The Nose claimed to be a representative of one of the peasant communities that lived in the Cordillera Huayhuash. Some years ago, after a number of armed robberies and murders in the mountains, the regional government organized the villages to maintain security. In return for their vigilance, the communities were allowed to tax hikers who passed through their territory. We had been told before starting the trek where we would have to pay, and we had already paid what was supposed to have been the last of these taxes. This, combined with The Nose’s shady, shoddy appearance, made me disinclined to fork over the money. He looked like a highway robber.
The fact that he had already asked me to help him fleece a group of Israelis did nothing to bolster his credibility.
It happened not long after The Nose and I first met. We had already been arguing about whether or not I would pay, when the Nose suddenly sought to break the impasse by what, in the business world, might be called “Thinking Outside the Box.”
Casting a glance at the pass from which we had recently descended he asked if we had seen any other hikers up there. I informed him that we had seen a group of five Israelis and that they would probably be coming down soon.
At this his eyes momentarily widened with anticipation. “Look,” he proposed, “if you help me get money from the Israelis you don’t have to pay.”
Now, more than a half hour later the standoff continued. Like a kid who wants just one thing, The Nose repeated, “45 Soles.”
“The Doctor must pay 45 Soles,” he carped again.
“Listen,” I challenged him, “do you have any identification showing that you represent a peasant community and are authorized to collect this tax?”
He seemed taken aback by this unexpected turn of events.
I explained to him that, up to this point, every person who had collected a tax from us had worn an official vest with his community’s name printed on the back and had carried a photo ID. This was not true, strictly speaking. Some of the tax collectors had worn some sort of vest and some had flashed some sort of ID. It’s possible that not more than one or two had had both.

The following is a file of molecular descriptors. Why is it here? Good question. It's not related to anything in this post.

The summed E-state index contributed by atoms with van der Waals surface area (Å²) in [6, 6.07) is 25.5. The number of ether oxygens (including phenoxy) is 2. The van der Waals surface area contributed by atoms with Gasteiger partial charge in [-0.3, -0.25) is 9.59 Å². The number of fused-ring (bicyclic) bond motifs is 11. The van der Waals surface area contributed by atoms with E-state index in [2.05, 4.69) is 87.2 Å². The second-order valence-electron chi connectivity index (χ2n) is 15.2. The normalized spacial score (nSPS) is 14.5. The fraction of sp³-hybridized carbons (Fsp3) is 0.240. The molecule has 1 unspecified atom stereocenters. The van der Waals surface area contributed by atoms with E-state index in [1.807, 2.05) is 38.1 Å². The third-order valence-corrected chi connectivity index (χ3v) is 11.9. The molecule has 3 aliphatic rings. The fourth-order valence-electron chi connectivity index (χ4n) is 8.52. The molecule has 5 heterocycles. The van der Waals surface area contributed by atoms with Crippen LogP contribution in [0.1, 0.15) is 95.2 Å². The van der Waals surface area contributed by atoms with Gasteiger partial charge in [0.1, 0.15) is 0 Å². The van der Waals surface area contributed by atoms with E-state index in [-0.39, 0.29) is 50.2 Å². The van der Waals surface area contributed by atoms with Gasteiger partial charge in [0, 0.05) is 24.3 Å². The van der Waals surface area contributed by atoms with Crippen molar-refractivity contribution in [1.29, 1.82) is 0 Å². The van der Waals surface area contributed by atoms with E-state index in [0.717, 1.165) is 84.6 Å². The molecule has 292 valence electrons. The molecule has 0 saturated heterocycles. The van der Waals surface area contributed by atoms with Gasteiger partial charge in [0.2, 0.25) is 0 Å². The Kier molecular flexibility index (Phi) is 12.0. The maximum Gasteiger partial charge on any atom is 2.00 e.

He appeared slightly befuddled for a moment but recovered quickly. He leafed through the notebook that he held in his hand and withdrew from among its pages a folded-up sheet of paper – a photocopy of a handwritten note with some sort of stamp on it.
He passed it to me.
“What is this?” I asked after a quick glance, handing the paper back without bothering to read it. “I could have written that for you. Anybody could have written that for you. Do you have an ID with your photo on it?”
The Nose seemed dumbfounded. He scratched his head, surprised by my dismissiveness, disrespect and abruptness.
“But this is a letter from the community president,” he pleaded.
“Anyone can write a letter from the community president. I need to see a photo ID and a vest.”
“Oh, the Doctor is very clever,” he mumbled. Then he offered the explanation that the tax collection program was new and that his community hadn’t had time to prepare photo ID’s yet.
“How old is the program,” I asked.
“Three of four years,” came the reply.
I laughed at this preposterous tale.
The Nose then offered an alternative theory, proposing that since many different villagers worked part time collecting the tax, it was prohibitively expensive to prepare photo ID’s for them all.
“No ID. No money.” I told him.
The Nose looked peeved and offended.
Without waiting for his reply I moved away to set up my tent. He lingered around, but I ignored him
He stood looking dejectedly at the ground, casting occasional anxious glances up at the mountain pass.